- United States v. Nelson. Argued and won Ninth Circuit appeal on district court’s admission of expert testimony.
- "Appellate Lawyer of the Week," Texas Lawyer, 2013
- "Texas Rising Star" in Appellate Litigation, Thomson Reuters, 2013-2014
- State Bar of Texas Pro Bono College, 2013
- Member, Amicus Committee, American Intellectual Property Law Association
- Member, Federal Circuit Bar Association
- Pegasus Scholar, American Inns of Court, 2011
- “Anatomy of a Good Oral Argument,” Appellate Practice Conference, National Attorneys General Training and Research Institute, April 16 & 19, 2013 (Co-Presenter)
- “United States Supreme Court Update,” The Appellate Advocate, Spring 2013 - present
- "FCPA, Sanctions, Export & Antiboycott Compliance" and "The Attorney-Client Privilege," (with Charlie Parker), Texas Bar CLE, June 2012
- "Morrison v. National Australia Bank: The Impact on Institutional Investors," D.C. Bar Panel Discussion, May 2012
- Instructor, U.S. Department of Justice National Advocacy Center, August 2010 and August 2011
- "Texas Regulation of Religious Higher Education" (with Eric Cernyar), The Legal Rights and Responsibilities of the First Amendment’s Religious Liberties Clauses, State Bar of Texas Symposium, 2005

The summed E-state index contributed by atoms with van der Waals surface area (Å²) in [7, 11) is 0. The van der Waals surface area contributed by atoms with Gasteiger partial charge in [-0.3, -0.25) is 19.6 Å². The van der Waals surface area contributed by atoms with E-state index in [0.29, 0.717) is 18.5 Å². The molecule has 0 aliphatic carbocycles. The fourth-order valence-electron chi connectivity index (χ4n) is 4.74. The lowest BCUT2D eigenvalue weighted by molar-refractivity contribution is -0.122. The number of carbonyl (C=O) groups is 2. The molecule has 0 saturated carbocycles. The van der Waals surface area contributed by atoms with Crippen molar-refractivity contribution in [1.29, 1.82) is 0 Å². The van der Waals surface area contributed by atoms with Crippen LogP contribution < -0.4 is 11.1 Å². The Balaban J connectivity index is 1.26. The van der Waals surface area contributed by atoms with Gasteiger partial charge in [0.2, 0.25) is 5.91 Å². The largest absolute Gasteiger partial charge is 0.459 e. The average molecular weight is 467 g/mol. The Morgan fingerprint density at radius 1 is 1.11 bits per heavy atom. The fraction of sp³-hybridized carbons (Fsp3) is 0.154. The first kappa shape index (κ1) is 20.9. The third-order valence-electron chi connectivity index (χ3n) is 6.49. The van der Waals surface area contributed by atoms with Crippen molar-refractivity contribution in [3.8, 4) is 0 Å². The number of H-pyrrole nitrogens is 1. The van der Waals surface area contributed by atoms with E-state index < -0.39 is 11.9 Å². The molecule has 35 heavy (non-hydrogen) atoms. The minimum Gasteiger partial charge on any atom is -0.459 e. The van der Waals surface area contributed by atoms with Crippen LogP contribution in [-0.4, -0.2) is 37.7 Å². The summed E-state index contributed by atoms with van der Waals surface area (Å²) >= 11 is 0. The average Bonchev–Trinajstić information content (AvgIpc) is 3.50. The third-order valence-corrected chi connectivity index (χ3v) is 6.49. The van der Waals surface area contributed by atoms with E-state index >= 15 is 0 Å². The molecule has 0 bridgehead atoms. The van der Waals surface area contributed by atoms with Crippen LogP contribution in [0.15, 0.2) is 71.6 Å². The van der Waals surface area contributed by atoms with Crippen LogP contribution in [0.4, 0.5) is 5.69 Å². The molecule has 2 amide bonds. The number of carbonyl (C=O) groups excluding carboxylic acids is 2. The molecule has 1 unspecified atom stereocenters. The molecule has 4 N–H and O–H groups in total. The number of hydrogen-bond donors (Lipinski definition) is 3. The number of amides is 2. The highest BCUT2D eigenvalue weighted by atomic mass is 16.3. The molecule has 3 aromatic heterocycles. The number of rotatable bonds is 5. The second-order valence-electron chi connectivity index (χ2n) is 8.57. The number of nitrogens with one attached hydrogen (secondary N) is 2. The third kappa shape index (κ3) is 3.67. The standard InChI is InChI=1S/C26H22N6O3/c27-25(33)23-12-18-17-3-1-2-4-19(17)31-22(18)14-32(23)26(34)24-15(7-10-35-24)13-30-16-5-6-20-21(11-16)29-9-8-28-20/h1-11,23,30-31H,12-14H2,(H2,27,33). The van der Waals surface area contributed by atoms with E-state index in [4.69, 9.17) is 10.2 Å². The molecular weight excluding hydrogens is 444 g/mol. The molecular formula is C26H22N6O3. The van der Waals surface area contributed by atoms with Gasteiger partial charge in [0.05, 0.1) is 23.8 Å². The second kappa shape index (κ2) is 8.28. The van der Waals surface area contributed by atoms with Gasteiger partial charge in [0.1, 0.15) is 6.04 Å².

- "Grossly Excessive Penalties in the Battle Against Illegal File-Sharing," 83 Tex. L. Rev. 525, 2004
- "Wavelet-Based VBR Video Traffic Smoothing," 6 IEEE Transactions on Multimedia 611, 2004
- The University of Texas School of Law, J.D., 2005,
Highest Honors (Grand Chancellor; Book Review Editor, Texas Law Review)
- Texas A&M University, B.S., Computer/Electrical Engineering, 2002, summa cum laude (Tau Beta Pi, Eta Kappa Nu, Phi Kappa Phi, Dean’s Honor Roll)
- Law Clerk to The Hon. William C. Bryson, U.S. Court of Appeals, Federal Circuit, 2006-2007
- Law Clerk to The Hon. John M. Walker, Jr., U.S. Court of Appeals, Second Circuit, 2005-2006
- Admitted to Practice: Texas, 2005